Charles Moore: Harold Wilson Night: The PM Who Lived and Died by Television
Charles Moore covers politics with the wisdom and insight that come from having edited The Daily Telegraph, The Sunday Telegraph and The Spectator.
No one but the BBC would have dreamt up a “Harold Wilson Night”. It is hard to think of any other politician who was at the top for so long (he won four general elections) with so little to show for it. But it is fitting that the BBC should have commemorated the 50th anniversary of Wilson’s capture of the Labour leadership because, at the time, it loved him.
In the general election of 1964, Wilson spotted that the BBC comedy Steptoe and Son would be broadcast on polling day. Believing that the programme (about father-and-son rag-and-bone men) was particularly popular with Labour voters, and would therefore keep them away from the polling stations, Wilson went to see Hugh Greene, the director-general, to persuade him to reschedule. Greene, who craved a Labour victory, obliged. Since Wilson’s overall majority was only four seats, it is possible that it was the Beeb wot won it.
The Parliament Channel put out “Harold Wilson Night”. Presumably, it has a very small budget. This had the delightful effect of excluding virtually all clever televisual tricks, apart from annoying music played over the clips from the 1966 election night. There was a rather touching new interview with Wilson’s mathematician son, Robin (sunny and genial, apart from his hatred of the “gutter press”), and decent linkage by Peter Snow, but otherwise the channel simply ran old programmes and interviews....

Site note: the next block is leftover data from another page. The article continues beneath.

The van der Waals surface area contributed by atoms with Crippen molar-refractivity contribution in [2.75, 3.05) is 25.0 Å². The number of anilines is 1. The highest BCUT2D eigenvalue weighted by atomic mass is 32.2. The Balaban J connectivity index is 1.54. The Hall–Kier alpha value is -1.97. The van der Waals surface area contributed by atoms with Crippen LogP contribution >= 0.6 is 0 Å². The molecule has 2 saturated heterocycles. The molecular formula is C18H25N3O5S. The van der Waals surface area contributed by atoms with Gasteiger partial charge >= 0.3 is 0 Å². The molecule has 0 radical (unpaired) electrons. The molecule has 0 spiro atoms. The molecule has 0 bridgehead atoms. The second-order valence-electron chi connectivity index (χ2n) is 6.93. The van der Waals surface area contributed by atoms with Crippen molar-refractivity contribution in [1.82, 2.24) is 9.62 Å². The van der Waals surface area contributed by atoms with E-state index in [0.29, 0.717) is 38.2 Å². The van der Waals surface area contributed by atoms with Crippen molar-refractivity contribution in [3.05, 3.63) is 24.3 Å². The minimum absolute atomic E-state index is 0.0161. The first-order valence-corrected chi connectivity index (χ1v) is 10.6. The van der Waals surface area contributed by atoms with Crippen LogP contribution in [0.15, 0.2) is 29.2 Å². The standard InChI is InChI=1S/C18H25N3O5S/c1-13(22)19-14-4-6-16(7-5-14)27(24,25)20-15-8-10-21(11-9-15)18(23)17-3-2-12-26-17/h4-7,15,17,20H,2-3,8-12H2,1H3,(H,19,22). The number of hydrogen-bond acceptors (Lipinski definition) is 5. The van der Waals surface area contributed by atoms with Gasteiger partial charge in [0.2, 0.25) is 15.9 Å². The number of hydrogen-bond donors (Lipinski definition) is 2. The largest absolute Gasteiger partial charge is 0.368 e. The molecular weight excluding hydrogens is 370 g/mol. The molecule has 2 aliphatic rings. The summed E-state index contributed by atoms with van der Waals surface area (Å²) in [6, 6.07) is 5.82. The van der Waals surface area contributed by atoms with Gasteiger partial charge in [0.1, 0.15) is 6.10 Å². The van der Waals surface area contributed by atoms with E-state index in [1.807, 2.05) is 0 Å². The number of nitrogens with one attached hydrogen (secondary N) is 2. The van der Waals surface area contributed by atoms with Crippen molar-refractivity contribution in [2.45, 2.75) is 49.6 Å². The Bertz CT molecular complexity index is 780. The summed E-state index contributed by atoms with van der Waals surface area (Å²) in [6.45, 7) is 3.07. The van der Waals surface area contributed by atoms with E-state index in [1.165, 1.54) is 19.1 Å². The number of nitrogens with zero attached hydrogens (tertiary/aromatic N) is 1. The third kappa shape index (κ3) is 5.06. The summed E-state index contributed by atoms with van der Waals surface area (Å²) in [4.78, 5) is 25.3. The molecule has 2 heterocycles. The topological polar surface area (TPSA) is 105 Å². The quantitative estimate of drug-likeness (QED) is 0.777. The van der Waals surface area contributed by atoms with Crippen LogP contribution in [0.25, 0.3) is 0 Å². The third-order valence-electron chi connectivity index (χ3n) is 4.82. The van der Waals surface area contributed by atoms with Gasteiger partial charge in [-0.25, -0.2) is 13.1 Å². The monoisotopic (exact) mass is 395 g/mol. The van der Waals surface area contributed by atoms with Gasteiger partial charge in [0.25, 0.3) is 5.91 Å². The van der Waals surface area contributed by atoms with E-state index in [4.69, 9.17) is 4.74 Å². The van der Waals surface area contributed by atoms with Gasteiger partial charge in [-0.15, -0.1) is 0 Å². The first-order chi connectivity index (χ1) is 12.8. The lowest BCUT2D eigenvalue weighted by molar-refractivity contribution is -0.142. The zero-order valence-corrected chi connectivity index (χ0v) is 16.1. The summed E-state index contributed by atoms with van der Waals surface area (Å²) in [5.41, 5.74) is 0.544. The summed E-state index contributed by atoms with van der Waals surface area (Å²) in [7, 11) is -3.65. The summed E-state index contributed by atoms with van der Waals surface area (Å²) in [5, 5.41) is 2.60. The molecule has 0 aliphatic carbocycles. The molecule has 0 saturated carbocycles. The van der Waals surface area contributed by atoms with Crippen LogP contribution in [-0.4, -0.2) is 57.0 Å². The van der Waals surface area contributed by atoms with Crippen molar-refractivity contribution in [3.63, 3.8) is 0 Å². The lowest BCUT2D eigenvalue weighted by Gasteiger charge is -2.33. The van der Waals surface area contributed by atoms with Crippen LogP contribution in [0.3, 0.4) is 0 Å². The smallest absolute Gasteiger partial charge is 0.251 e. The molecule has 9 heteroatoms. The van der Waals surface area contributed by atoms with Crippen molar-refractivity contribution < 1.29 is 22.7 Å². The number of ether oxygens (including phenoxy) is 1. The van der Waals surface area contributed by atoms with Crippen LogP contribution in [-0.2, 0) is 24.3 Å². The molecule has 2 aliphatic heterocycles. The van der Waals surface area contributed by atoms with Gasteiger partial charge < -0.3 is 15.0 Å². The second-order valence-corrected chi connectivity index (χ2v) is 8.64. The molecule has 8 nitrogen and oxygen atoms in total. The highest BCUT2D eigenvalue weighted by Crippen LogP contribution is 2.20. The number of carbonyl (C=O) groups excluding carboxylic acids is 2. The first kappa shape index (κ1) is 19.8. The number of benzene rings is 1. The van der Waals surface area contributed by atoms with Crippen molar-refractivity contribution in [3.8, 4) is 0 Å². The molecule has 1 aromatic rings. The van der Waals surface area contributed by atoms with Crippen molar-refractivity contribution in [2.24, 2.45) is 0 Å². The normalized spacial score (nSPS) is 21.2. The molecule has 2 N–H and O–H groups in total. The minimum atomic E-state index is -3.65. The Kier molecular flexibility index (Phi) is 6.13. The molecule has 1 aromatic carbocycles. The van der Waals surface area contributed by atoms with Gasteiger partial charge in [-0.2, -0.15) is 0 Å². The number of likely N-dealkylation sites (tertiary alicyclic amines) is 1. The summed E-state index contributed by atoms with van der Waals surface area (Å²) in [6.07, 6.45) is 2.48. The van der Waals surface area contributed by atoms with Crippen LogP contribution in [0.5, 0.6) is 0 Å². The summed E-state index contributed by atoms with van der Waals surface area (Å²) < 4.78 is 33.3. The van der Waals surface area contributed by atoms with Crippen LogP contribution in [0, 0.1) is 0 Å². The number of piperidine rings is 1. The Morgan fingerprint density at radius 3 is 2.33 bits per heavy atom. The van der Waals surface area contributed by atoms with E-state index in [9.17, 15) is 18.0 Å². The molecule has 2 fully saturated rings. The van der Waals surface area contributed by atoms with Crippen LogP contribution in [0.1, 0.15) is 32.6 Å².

comments powered by Disqus
- Decades After Trinity Nuclear Test in New Mexico, U.S. Studies Cancer Fallout
- Lawrence Of Arabia's Hand-Drawn, WWI Map Is Up for Auction
- Thousands Of FBI Documents About Civil Rights Era Destroyed By Flooding
- Ancient Egyptian Woman with 70 Hair Extensions Discovered
- Europeans drawn from three ancient 'tribes'
- Conservatives press the case against the new AP framework for US history
- Who wrote the new AP US History framework? Now we know.
- Pro-Israel groups going after federal support of Middle East Studies
- 100th Anniversary of Beard's 'An Economic Interpretation of the Constitution' commemorated
- University of Illinois Bigwig to Native American Studies scholar Jean O’Brien: Drop Dead